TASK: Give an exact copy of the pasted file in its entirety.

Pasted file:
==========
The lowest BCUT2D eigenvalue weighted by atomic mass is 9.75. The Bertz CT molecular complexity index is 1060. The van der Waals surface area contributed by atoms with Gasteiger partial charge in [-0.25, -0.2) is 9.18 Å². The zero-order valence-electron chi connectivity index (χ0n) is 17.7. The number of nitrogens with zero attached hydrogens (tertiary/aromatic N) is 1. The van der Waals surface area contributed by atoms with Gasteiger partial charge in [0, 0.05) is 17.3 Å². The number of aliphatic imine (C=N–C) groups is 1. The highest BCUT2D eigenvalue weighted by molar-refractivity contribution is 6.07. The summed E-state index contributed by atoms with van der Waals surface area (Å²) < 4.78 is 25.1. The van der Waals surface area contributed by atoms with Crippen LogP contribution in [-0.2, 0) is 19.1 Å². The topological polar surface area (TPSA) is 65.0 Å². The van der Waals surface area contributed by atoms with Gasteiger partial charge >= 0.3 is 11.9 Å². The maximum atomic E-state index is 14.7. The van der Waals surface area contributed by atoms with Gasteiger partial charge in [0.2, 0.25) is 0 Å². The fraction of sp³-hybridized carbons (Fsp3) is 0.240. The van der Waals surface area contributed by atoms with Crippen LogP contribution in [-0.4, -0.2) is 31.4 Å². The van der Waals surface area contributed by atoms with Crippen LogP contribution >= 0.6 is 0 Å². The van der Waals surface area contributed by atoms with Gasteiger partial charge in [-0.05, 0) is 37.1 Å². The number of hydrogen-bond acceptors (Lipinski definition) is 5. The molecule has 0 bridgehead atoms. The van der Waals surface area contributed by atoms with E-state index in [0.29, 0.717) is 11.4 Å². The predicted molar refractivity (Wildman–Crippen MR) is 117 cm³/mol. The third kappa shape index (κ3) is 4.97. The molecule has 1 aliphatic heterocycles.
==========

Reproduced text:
The lowest BCUT2D eigenvalue weighted by atomic mass is 9.75. The Bertz CT molecular complexity index is 1060. The van der Waals surface area contributed by atoms with Gasteiger partial charge in [-0.25, -0.2) is 9.18 Å². The zero-order valence-electron chi connectivity index (χ0n) is 17.7. The number of nitrogens with zero attached hydrogens (tertiary/aromatic N) is 1. The van der Waals surface area contributed by atoms with Gasteiger partial charge in [0, 0.05) is 17.3 Å². The number of aliphatic imine (C=N–C) groups is 1. The highest BCUT2D eigenvalue weighted by molar-refractivity contribution is 6.07. The summed E-state index contributed by atoms with van der Waals surface area (Å²) < 4.78 is 25.1. The van der Waals surface area contributed by atoms with Crippen LogP contribution in [-0.2, 0) is 19.1 Å². The topological polar surface area (TPSA) is 65.0 Å². The van der Waals surface area contributed by atoms with Gasteiger partial charge >= 0.3 is 11.9 Å². The maximum atomic E-state index is 14.7. The van der Waals surface area contributed by atoms with Gasteiger partial charge in [0.2, 0.25) is 0 Å². The fraction of sp³-hybridized carbons (Fsp3) is 0.240. The van der Waals surface area contributed by atoms with Crippen LogP contribution in [-0.4, -0.2) is 31.4 Å². The van der Waals surface area contributed by atoms with Crippen LogP contribution >= 0.6 is 0 Å². The van der Waals surface area contributed by atoms with Gasteiger partial charge in [-0.05, 0) is 37.1 Å². The number of hydrogen-bond acceptors (Lipinski definition) is 5. The molecule has 0 bridgehead atoms. The van der Waals surface area contributed by atoms with E-state index in [0.29, 0.717) is 11.4 Å². The predicted molar refractivity (Wildman–Crippen MR) is 117 cm³/mol. The third kappa shape index (κ3) is 4.97. The molecule has 1 aliphatic heterocycles.